Objectives: Rapid and reliable confirmatory sweat testing following a positive newborn screen (NBS) for cystic fibrosis (CF) is preferred to allow for early diagnosis and to decrease parental anxiety. The Cystic Fibrosis Foundation (CFF) recently recommended a quantity not sufficient (QNS) rate of ≤10% in infants <3 months of age referred for quantitative sweat chloride analysis. Two CFF-approved methods are available by which to quantitatively measure chloride concentration in sweat. Our objective was to compare the performance of the Macroduct® sweat collection system (MSCS) with the Gibson and Cooke technique (GCT) in the acquisition of samples for the determination of sweat chloride concentration in infants with a positive Minnesota State NBS for CF. Methods A retrospective database review of infants referred to the core Minnesota CF Center or its affiliate site for confirmatory sweat testing was performed to compare the QNS rates for the two techniques. Associations between birthweight, age at test, race, and QNS rates were examined. Results Five hundred sixty-eight infants were referred for 616 sweat tests from March 2006 to January 2010. The mean age was 32.8 days at the initial sweat test. The GCT had a significantly higher QNS rate compared to the MSCS (15.4% vs. 2.1%, P<0.0001). There was no association between age and the probability of QNS. The probability of QNS decreased as birthweight increased (P = 0.02). After adjusting for age, the odds of QNS using the GCT remained 8.34 (95% CI: 3.72-18.71) times that of the MSCS. Non-White infants had a significantly higher likelihood of QNS compared to non-Hispanic White infants (P = 0.0025). Conclusions Given the performance of the MSCS, the Minnesota CF Center has implemented the MSCS as its method of choice for diagnostic sweat testing in infants following a positive state NBS.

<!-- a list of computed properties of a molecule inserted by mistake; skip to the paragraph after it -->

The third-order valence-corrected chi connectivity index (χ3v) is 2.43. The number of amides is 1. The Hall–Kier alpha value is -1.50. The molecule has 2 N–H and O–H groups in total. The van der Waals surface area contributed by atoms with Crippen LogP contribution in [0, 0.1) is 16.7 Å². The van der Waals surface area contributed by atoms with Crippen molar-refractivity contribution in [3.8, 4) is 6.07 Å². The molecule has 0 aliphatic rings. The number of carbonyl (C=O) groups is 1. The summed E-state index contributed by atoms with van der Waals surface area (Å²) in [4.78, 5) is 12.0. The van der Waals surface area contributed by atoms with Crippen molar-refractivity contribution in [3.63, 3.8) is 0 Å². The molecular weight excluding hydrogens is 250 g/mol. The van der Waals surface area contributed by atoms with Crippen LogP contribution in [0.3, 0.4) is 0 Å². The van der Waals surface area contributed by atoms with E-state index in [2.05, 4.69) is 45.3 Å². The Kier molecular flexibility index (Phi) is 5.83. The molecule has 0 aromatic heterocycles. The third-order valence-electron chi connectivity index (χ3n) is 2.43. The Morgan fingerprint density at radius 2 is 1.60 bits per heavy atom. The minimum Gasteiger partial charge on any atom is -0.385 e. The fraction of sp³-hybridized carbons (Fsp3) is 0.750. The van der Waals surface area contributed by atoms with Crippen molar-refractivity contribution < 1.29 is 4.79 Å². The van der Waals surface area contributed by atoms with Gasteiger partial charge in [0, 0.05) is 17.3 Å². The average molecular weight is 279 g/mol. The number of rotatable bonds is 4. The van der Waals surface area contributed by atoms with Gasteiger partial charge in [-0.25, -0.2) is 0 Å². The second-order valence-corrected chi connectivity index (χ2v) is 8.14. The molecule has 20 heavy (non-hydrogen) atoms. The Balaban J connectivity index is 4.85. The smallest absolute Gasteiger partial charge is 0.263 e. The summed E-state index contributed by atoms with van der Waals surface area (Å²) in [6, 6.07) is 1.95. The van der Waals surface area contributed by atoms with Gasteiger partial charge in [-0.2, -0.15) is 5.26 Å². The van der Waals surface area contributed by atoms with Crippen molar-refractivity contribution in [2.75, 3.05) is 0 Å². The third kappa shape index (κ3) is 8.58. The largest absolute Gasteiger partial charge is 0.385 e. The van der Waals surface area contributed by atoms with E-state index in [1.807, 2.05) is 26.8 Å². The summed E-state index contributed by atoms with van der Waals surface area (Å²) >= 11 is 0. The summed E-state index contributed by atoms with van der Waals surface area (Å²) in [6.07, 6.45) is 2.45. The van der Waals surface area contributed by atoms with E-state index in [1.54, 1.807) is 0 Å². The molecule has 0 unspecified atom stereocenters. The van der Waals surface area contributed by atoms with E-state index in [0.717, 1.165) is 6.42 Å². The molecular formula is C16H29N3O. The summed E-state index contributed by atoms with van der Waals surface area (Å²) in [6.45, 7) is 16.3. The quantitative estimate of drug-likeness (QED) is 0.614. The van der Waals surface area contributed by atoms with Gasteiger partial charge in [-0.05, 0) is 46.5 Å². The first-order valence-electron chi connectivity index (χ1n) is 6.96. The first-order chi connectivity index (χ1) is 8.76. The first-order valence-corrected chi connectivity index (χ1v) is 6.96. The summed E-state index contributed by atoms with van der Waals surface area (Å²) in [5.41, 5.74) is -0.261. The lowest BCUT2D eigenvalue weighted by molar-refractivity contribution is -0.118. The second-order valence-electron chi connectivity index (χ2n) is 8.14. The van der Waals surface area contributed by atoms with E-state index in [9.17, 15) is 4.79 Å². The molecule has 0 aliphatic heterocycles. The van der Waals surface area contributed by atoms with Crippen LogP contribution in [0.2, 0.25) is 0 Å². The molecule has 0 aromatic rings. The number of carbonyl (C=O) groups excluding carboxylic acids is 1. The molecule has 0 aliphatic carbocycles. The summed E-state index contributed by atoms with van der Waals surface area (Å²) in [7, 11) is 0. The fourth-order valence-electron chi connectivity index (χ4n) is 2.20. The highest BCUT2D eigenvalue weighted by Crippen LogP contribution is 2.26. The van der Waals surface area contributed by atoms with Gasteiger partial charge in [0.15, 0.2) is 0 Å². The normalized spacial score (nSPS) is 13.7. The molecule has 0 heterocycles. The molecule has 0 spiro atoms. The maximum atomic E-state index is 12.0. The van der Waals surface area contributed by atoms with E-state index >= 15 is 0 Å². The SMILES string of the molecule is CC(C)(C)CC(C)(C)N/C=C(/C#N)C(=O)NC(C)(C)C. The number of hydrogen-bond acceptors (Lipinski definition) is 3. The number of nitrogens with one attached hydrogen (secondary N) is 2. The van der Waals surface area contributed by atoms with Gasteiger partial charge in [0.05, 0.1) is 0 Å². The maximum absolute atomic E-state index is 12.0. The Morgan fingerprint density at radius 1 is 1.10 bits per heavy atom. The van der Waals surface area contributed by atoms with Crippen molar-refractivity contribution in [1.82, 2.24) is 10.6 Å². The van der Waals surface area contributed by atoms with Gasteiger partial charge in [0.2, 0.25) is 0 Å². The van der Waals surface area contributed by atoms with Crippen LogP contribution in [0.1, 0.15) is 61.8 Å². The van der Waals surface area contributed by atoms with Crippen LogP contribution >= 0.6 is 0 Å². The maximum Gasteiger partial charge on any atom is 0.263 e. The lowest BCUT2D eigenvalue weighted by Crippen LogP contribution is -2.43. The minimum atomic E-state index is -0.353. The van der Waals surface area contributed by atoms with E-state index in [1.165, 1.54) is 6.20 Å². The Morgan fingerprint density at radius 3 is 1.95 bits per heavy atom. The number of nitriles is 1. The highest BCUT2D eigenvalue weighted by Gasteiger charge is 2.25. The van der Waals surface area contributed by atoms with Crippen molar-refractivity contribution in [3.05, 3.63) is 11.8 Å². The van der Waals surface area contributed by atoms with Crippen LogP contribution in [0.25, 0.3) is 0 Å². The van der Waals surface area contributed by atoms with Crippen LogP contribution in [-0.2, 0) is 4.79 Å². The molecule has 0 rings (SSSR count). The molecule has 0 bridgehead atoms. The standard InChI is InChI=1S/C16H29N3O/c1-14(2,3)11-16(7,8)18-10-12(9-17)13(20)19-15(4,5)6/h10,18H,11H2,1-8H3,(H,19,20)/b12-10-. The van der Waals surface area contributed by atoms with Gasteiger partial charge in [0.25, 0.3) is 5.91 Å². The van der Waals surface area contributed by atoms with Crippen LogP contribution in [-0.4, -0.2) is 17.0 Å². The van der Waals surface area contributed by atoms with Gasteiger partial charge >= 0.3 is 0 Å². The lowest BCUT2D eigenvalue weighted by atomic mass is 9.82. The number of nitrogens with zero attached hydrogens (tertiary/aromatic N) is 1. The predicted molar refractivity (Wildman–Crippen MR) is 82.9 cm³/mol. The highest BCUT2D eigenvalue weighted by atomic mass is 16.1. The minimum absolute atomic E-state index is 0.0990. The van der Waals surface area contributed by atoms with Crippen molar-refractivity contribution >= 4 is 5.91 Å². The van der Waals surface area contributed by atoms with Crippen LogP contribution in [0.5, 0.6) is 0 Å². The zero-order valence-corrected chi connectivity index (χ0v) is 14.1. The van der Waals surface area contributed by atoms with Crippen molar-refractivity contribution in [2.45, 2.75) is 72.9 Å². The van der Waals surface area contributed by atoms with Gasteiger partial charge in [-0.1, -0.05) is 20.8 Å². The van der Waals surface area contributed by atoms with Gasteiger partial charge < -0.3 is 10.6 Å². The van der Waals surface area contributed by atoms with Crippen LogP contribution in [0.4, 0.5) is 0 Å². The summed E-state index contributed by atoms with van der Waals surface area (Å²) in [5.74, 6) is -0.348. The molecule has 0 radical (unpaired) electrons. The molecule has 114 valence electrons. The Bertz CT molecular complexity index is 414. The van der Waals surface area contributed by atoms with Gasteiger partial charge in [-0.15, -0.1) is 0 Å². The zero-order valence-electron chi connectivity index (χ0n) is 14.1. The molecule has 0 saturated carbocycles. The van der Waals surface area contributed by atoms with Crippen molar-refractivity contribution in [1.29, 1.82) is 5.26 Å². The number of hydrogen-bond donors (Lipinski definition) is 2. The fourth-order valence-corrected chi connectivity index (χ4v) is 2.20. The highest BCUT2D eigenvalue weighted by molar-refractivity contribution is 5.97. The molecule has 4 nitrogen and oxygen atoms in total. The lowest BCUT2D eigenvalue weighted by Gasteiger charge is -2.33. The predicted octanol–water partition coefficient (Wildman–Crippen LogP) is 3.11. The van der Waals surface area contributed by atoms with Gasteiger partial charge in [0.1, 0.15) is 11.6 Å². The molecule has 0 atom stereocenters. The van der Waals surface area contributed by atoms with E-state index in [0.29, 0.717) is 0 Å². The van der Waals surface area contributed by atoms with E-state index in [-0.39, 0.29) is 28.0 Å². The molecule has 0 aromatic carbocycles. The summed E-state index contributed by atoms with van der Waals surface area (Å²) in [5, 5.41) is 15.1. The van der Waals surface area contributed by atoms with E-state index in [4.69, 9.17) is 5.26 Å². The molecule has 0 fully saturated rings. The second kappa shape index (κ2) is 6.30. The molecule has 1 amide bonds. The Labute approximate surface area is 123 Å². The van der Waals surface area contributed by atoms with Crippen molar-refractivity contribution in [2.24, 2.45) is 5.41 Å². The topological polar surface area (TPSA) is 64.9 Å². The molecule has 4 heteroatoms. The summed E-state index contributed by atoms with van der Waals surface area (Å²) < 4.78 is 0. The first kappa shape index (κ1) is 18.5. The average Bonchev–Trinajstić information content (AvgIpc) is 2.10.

- immunoreactive trypsinogen
- quality improvement
ASJC Scopus subject areas
- Pediatrics, Perinatology, and Child Health
- Pulmonary and Respiratory Medicine